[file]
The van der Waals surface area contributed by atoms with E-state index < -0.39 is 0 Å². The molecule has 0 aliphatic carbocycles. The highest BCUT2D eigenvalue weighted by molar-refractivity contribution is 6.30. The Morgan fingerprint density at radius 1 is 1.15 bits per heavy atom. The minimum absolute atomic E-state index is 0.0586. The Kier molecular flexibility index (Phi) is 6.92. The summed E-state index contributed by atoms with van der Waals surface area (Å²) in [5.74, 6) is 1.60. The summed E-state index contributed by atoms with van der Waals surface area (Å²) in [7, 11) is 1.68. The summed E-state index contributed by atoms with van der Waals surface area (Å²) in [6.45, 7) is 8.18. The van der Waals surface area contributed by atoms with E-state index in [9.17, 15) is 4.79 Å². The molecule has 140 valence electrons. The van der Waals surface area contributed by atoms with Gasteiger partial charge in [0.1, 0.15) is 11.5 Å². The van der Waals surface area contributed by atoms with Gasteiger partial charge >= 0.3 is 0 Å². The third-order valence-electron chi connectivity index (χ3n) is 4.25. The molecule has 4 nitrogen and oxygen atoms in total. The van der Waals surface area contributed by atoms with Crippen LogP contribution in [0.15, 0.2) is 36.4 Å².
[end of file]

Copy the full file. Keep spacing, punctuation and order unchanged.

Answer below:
The van der Waals surface area contributed by atoms with E-state index < -0.39 is 0 Å². The molecule has 0 aliphatic carbocycles. The highest BCUT2D eigenvalue weighted by molar-refractivity contribution is 6.30. The Morgan fingerprint density at radius 1 is 1.15 bits per heavy atom. The minimum absolute atomic E-state index is 0.0586. The Kier molecular flexibility index (Phi) is 6.92. The summed E-state index contributed by atoms with van der Waals surface area (Å²) in [5.74, 6) is 1.60. The summed E-state index contributed by atoms with van der Waals surface area (Å²) in [7, 11) is 1.68. The summed E-state index contributed by atoms with van der Waals surface area (Å²) in [6.45, 7) is 8.18. The van der Waals surface area contributed by atoms with E-state index in [9.17, 15) is 4.79 Å². The molecule has 140 valence electrons. The van der Waals surface area contributed by atoms with Gasteiger partial charge in [0.1, 0.15) is 11.5 Å². The van der Waals surface area contributed by atoms with Gasteiger partial charge >= 0.3 is 0 Å². The third-order valence-electron chi connectivity index (χ3n) is 4.25. The molecule has 4 nitrogen and oxygen atoms in total. The van der Waals surface area contributed by atoms with Crippen LogP contribution in [0.15, 0.2) is 36.4 Å².